While the Costa Concordia shipwreck became major international news as authorities tried to salvage it, not as many people may be familiar with Rena. That's the name of a container vessel that wrecked off of the coast of New Zealand four years ago at Astrolabe Reef. As IHS Maritime 360 reports, the operation to salvage the wreck ended up costing the equivalent of $317.2 million, second only to the Concordia salvage operation's cost of more than $1 billion.

In addition to the wreckage of the ship itself, the Rena also left behind fuel and cargo. While hearings related to the case are ongoing until next month, the vessel has already earned a place among lists of other costly salvage efforts.

A New Zealand source, the SunLive, lists some of the specific costs accrued during the salvage mission. These include the oil recovery in 2011, which cost the equivalent of $180 million, as well as a subsequent debris removal procedure that accounted for $80 million between 2013 and last year.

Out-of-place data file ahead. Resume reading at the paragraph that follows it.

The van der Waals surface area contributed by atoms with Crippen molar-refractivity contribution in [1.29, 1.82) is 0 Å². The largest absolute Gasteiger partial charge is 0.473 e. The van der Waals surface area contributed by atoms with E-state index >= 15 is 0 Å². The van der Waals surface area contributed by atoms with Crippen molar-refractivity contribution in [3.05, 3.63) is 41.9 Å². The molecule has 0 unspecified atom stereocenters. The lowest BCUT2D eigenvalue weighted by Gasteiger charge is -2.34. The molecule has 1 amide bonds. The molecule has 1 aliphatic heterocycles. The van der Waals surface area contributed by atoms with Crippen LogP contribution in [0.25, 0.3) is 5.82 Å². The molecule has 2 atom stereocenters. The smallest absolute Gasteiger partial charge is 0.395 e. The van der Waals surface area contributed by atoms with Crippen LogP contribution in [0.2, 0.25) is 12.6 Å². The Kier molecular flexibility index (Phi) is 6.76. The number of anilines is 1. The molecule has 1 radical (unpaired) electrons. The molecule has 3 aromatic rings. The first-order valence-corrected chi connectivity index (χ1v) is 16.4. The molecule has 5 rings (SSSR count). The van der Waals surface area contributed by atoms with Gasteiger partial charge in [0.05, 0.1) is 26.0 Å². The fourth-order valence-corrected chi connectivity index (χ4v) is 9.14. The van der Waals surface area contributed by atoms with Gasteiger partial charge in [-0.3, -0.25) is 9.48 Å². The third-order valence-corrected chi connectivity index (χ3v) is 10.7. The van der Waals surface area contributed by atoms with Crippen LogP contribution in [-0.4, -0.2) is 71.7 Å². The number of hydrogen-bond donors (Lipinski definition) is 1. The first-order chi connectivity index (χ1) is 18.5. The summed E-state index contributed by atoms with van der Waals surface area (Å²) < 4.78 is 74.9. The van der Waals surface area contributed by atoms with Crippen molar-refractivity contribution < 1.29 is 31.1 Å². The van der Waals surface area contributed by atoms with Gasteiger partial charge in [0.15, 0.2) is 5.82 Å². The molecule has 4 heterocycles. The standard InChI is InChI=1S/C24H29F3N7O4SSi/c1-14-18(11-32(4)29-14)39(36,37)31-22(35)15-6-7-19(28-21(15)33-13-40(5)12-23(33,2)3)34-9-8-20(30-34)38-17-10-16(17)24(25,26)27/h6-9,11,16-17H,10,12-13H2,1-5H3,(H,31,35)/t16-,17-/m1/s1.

In the summer of 2014, more than two years after it had initially wrecked, the Concordia was finally brought to Genoa from its initial crash site near Giglio after a four-day float accompanied by tugboats. CNN reported on this arrival at the time, noting that "more than 80 percent" of the cruise ship was set to be repurposed as the ship is dismantled. This process is said to take two years.

Recovering a large ship, as well as all of the material associated with it, could require extensive dive and support vessel work. Insurance for divers and other crew members may need to include the risks they are likely to encounter during this time to keep losses low.

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